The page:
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Vital Signs at UMass Memorial

Nurse input helps resuscitate once-troubled cardiac surgery program

Monday March 9, 2009
“The hospital and all of the staff involved responded with the kind of leadership required to turn the program around.”

<i>— Paul Dreyer, Massachusetts Deptartment of Public Health</i>
“The hospital and all of the staff involved responded with the kind of leadership required to turn the program around.” — Paul Dreyer, Massachusetts Deptartment of Public Health
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In September 2005, the nonprofit hospital and clinical partner of UMass Medical School faced what easily could have become the death knell for its cardiac surgery program. The Massachusetts Department of Public Health had released a report on statewide adjusted mortality rates by hospital for coronary artery bypass graft surgeries performed in 2003, and UMass Memorial had the highest rate in the state.

But rather than bury the news and hope it would go away, the hospital used the report as a wake-up call to totally revamp its program. Hospital administrators voluntarily suspended all elective cardiac surgeries while they took a hard look at how things were done and made a host of changes. Nurses were front and center during the initiative and have played a vital role in the program's turnaround ever since, administrators say.

Much of the success for this turnaround hinged on nurses' feedback and participation, says Jay Cyr, RN, MS, MBA, the vice president of UMass Memorial's Heart and Vascular Center of Excellence.

"Nurses had a tremendous amount of input," he says. "They pushed back a lot of times."

Once the hospital discovered its troubling mortality rates — which were twice the state average for CABG surgery performed from 2004 to 2005 — the hospital moved quickly to get to the bottom of the problem. An emergency meeting of top hospital administrators was called and the decision made to voluntarily close the program to elective surgery. An outside panel of cardiac experts came in, interviewed physicians and staff, and submitted a written report outlining some of the problems with the cardiac surgery program. The program reopened after six weeks to low-risk elective patients with the state's approval after major changes were made to all aspects of care, from pre-operative to post-discharge.

Among several red flags the outside experts found was the hospital's prior elimination, for financial reasons, of a dedicated cardiac ICU and acute-care area for cardiac surgery patients. Around 2002, Cyr says, the hospital had stopped grouping together heart patients after surgery and instead sent them to a more general acute-care floor for care. "That diluted the nursing care that was being delivered on that floor," he explains.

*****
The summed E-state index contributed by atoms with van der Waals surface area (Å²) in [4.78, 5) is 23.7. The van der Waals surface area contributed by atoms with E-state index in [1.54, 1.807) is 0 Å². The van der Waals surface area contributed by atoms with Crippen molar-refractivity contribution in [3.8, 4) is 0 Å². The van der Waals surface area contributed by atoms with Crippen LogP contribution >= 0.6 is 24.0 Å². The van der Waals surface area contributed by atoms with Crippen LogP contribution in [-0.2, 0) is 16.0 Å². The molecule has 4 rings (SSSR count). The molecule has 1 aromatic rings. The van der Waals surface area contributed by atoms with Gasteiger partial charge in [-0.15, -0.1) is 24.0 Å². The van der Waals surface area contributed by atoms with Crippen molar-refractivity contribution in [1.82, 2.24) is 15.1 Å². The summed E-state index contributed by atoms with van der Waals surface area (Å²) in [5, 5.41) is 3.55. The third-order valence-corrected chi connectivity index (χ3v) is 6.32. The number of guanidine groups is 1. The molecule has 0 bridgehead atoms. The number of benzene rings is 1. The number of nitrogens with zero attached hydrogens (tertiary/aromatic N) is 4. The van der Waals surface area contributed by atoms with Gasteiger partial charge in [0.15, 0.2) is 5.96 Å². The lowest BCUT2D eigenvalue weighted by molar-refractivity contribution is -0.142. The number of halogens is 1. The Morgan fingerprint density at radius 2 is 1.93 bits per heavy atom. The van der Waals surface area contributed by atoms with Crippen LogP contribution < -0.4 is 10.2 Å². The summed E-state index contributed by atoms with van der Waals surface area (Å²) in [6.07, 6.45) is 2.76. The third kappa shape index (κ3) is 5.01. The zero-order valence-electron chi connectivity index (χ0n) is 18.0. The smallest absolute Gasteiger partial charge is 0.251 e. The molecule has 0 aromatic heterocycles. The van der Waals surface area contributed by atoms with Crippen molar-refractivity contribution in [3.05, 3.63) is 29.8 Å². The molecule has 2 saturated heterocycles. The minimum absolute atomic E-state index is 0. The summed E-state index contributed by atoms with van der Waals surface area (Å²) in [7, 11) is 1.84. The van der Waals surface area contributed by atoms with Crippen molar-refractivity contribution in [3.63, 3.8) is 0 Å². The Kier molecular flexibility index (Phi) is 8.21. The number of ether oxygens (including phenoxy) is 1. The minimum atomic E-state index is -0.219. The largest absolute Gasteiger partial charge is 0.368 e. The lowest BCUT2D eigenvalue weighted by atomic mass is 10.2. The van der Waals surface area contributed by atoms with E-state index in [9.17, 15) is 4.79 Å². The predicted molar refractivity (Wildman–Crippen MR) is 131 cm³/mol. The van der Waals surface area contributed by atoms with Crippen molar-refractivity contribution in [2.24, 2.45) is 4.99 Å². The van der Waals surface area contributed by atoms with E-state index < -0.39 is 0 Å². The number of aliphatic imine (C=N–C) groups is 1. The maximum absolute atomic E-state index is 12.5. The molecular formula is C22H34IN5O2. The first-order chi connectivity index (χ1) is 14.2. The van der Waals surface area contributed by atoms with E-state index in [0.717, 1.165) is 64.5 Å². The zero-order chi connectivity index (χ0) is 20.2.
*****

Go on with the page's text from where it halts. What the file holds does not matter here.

Also, in the late 1990s, the hospital joined its general surgery ICU with the cardiac surgery ICU, again diluting the specialization of the nursing care available to heart patients. Where before there might have been 20 to 25 nurses who specialized in taking care of heart patients, there were now 50 to 60 nurses involved in their care but who also cared for other patients, he says.

Hospital administrators split up two large acute-care floors into four smaller floors that were more specialized. In January 2007, the hospital opened a combined heart and vascular ICU. And in January 2009, the hospital opened a new heart and vascular step-down unit. All of the nurses who had been taking care of cardiac patients had to go through a reorientation and recertification as cardiac surgery nurses, Cyr says.

"Now we were working as a team," says Laura Everett, RN, the unit manager for the 3-West Cardiac/Vascular unit at UMass Memorial. "The standards were clear; people were held accountable and had the ability to be because we all made sure everybody had the education they needed."

Several years later, the cardiac surgery program at UMass Memorial is recognized nationally and locally, and now the media reports are glowing instead of disparaging. In January 2008, it achieved the highest ranking — three stars — given by the Society of Thoracic Surgeons. The Centers for Medicare and Medicaid Services recently ranked the hospital No. 1 in Massachusetts and No. 2 in the U.S. for surviving a heart attack. The hospital also was listed in Thomson Healthcare's Top 100 for Cardiovascular Benchmarks for Success.

"We are pleased with the progress that UMass Memorial Medical Center has made with respect to its cardiac surgery program," Paul Dreyer, the director of Health Care Safety and Quality for the Massachusetts Department of Public Health, said in an e-mail. "The hospital and all of the staff involved responded with the kind of leadership required to turn the program around."

Cyr, a cardiac ICU surgery nurse by training, was a key member of a work group given the task of implementing changes the outside panel recommended. The work group divided itself into three task forces. "In all aspects of that, nursing was involved," he says.

Nancy Kruger, RN, DNSc, UMass Memorial's senior vice president and chief nursing officer, says the increased collaboration between physicians and nurses boosted morale. "I think in general nurses carry their heads high when their physician colleagues and others work with them as real colleagues and partners in care," she says. "I really think that has been a large part of this success."


Barbara Kirchheimer is a freelance writer. To comment, e-mail editorNE@gannetthg.com.